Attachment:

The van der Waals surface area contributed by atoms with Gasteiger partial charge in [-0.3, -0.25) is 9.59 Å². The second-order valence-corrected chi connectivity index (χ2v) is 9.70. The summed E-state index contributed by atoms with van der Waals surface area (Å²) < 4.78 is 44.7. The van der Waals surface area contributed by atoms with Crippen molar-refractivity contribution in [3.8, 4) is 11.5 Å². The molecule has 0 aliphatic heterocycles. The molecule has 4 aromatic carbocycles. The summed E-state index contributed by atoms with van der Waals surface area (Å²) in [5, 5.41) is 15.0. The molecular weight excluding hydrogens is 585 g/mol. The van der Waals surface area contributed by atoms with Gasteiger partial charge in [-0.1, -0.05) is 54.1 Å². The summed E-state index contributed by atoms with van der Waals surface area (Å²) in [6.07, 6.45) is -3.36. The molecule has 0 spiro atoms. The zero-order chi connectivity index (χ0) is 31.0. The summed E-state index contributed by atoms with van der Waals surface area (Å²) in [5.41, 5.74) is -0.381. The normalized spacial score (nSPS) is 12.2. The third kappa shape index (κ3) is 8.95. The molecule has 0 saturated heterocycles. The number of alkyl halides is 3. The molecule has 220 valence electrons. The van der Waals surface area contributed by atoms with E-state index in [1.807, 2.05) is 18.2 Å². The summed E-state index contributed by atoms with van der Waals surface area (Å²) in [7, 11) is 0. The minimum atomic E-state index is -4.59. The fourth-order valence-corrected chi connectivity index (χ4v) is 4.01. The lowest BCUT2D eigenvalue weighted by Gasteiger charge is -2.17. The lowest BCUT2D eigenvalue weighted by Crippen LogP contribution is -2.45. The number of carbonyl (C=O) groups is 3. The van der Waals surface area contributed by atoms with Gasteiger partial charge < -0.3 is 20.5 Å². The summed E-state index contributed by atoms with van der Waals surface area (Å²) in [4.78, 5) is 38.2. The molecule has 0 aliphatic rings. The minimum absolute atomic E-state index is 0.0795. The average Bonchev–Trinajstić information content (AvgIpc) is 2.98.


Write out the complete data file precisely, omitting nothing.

The van der Waals surface area contributed by atoms with Gasteiger partial charge in [-0.3, -0.25) is 9.59 Å². The second-order valence-corrected chi connectivity index (χ2v) is 9.70. The summed E-state index contributed by atoms with van der Waals surface area (Å²) < 4.78 is 44.7. The van der Waals surface area contributed by atoms with Crippen molar-refractivity contribution in [3.8, 4) is 11.5 Å². The molecule has 0 aliphatic heterocycles. The molecule has 4 aromatic carbocycles. The summed E-state index contributed by atoms with van der Waals surface area (Å²) in [5, 5.41) is 15.0. The molecular weight excluding hydrogens is 585 g/mol. The van der Waals surface area contributed by atoms with Gasteiger partial charge in [-0.1, -0.05) is 54.1 Å². The summed E-state index contributed by atoms with van der Waals surface area (Å²) in [6.07, 6.45) is -3.36. The molecule has 0 spiro atoms. The zero-order chi connectivity index (χ0) is 31.0. The summed E-state index contributed by atoms with van der Waals surface area (Å²) in [5.41, 5.74) is -0.381. The normalized spacial score (nSPS) is 12.2. The third kappa shape index (κ3) is 8.95. The molecule has 0 saturated heterocycles. The number of alkyl halides is 3. The molecule has 220 valence electrons. The van der Waals surface area contributed by atoms with E-state index in [1.807, 2.05) is 18.2 Å². The summed E-state index contributed by atoms with van der Waals surface area (Å²) in [7, 11) is 0. The minimum atomic E-state index is -4.59. The fourth-order valence-corrected chi connectivity index (χ4v) is 4.01. The lowest BCUT2D eigenvalue weighted by Gasteiger charge is -2.17. The lowest BCUT2D eigenvalue weighted by Crippen LogP contribution is -2.45. The number of carbonyl (C=O) groups is 3. The van der Waals surface area contributed by atoms with Gasteiger partial charge < -0.3 is 20.5 Å². The summed E-state index contributed by atoms with van der Waals surface area (Å²) in [4.78, 5) is 38.2. The molecule has 0 aliphatic rings. The minimum absolute atomic E-state index is 0.0795. The average Bonchev–Trinajstić information content (AvgIpc) is 2.98.